Feb 16, 2011, 8:45 AM EST
I probably need to clarify a point regarding my assessment of the prosecution’s case in the whole Barry Bonds. I’ve said many times that I think it’s a weak case. Recently my comments to this effect have been picked up by various blogs and have been characterized as me saying that Bonds is going to skate and the prosecution is doomed. That’s not exactly what I believe.
- I believe that, as far as perjury prosecutions go, there is way less evidence here than you usually see and that the lies normally turned into perjury prosecutions are typically far more stark and unequivocal than the ones Barry Bonds is accused of telling. I believe that, in most instances this is case that would never have been brought by responsible prosecutors.
- Some time ago, when it went up on appeal and the court excluded all of the doping calendars and everyone realized that Anderson wouldn’t testify I believed that the prosecution would drop the case and that Bonds would, at that point skate. That obviously didn’t happen and I’m still surprised that it didn’t.
- I still believe that the case to is light on evidence, wasteful, misguided and sets a dangerous precedent that actually harms the grand jury process far more than Bonds’ alleged perjury did.
But I also acknowledge that, once you get a jury in the box anything can happen. My criticisms of the prosecution’s approach aside, the fact is that Bonds is telling a story that’s hard to believe and it’s not at all a stretch to think that the prosecution could get a jury to rule against him.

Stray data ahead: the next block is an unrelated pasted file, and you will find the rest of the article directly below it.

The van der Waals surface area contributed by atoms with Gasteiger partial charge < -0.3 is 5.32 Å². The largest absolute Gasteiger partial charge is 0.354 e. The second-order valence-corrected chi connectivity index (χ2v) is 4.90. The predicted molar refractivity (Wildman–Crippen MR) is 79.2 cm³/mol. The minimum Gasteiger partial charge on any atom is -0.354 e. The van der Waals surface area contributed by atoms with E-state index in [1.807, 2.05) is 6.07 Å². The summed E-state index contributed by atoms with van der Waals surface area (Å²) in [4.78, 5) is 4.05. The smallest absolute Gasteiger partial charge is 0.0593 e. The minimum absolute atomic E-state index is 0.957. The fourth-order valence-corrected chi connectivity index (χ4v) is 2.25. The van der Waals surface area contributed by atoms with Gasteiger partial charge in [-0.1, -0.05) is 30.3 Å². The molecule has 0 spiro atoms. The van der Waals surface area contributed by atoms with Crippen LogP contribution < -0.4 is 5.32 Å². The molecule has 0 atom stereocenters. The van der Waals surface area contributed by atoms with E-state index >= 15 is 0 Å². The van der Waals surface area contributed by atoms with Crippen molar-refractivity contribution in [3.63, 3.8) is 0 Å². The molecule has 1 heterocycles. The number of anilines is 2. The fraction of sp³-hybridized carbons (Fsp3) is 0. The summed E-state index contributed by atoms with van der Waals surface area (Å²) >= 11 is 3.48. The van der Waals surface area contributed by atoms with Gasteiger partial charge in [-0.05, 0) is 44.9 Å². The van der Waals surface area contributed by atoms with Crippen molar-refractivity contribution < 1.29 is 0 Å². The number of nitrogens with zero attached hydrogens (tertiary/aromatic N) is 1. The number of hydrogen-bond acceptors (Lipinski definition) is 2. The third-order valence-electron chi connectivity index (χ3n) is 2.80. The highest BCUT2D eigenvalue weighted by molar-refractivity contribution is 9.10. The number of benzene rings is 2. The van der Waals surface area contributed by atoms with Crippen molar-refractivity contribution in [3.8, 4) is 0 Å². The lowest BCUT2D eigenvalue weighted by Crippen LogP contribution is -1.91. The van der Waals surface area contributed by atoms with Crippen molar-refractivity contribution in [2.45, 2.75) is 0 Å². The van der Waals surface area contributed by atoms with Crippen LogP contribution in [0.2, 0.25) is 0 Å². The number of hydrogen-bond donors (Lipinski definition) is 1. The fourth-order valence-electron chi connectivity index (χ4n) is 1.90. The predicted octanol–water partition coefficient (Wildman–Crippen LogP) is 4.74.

That doesn’t justify the prosecution because I don’t believe that the government should be casually bringing “yeah, I bet we can convince some people of this” kind of cases. The standard for pulling the trigger on a prosecution should be way higher simply because (a) as the old saying goes, you can indict a ham sandwich; (b) despite their charge to be impartial, juries tend to believe that if someone was indicted that they probably did it; and (c) because of that conviction rates are really damn high for cases that last this long.
The prosecutor has way more power than most people think in the criminal justice system. Good ones decline to go after ticky-tack cases for a lot of good reasons and this is a ticky tack case. You can say that “well, if he lied he should be convicted” but prosecutors are given a ton of discretion for a reason. They typically and responsibly decline to prosecute cases when the costs — not merely financial costs but costs to the justice system — outweigh the benefits of the prosecution. I believe this is one of those cases where that discretion should have been exercised and the prosecution not pursued.
But given that hasn’t happened here it certainly means that, yeah, the jury that is seated next month could convict Bonds. And I’m not making any predictions that they won’t.
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